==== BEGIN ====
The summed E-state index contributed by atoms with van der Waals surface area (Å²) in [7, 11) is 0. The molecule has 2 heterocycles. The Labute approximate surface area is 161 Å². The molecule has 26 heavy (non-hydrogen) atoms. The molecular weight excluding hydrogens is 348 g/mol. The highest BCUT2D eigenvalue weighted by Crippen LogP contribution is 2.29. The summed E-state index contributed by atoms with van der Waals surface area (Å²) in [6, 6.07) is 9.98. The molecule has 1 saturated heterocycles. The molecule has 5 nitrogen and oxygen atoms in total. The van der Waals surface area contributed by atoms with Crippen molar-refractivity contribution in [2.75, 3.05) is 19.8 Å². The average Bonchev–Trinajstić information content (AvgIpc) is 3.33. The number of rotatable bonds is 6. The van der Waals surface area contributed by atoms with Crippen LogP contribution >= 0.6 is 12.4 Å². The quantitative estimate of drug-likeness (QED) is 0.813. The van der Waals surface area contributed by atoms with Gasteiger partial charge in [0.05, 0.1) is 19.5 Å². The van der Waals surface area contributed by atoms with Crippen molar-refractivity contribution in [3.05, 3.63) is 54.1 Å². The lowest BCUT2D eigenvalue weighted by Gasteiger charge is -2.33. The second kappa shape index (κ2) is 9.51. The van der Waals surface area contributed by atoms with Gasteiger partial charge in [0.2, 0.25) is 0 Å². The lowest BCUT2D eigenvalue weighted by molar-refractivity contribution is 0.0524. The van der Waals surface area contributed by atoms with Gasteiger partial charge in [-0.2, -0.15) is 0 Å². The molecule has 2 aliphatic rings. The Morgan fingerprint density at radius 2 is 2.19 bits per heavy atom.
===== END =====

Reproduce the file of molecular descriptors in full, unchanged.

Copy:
The summed E-state index contributed by atoms with van der Waals surface area (Å²) in [7, 11) is 0. The molecule has 2 heterocycles. The Labute approximate surface area is 161 Å². The molecule has 26 heavy (non-hydrogen) atoms. The molecular weight excluding hydrogens is 348 g/mol. The highest BCUT2D eigenvalue weighted by Crippen LogP contribution is 2.29. The summed E-state index contributed by atoms with van der Waals surface area (Å²) in [6, 6.07) is 9.98. The molecule has 1 saturated heterocycles. The molecule has 5 nitrogen and oxygen atoms in total. The van der Waals surface area contributed by atoms with Crippen molar-refractivity contribution in [2.75, 3.05) is 19.8 Å². The average Bonchev–Trinajstić information content (AvgIpc) is 3.33. The number of rotatable bonds is 6. The van der Waals surface area contributed by atoms with Crippen LogP contribution >= 0.6 is 12.4 Å². The quantitative estimate of drug-likeness (QED) is 0.813. The van der Waals surface area contributed by atoms with Gasteiger partial charge in [0.05, 0.1) is 19.5 Å². The van der Waals surface area contributed by atoms with Crippen molar-refractivity contribution in [3.05, 3.63) is 54.1 Å². The lowest BCUT2D eigenvalue weighted by Gasteiger charge is -2.33. The second kappa shape index (κ2) is 9.51. The van der Waals surface area contributed by atoms with Gasteiger partial charge in [0.2, 0.25) is 0 Å². The lowest BCUT2D eigenvalue weighted by molar-refractivity contribution is 0.0524. The van der Waals surface area contributed by atoms with Gasteiger partial charge in [-0.2, -0.15) is 0 Å². The molecule has 2 aliphatic rings. The Morgan fingerprint density at radius 2 is 2.19 bits per heavy atom.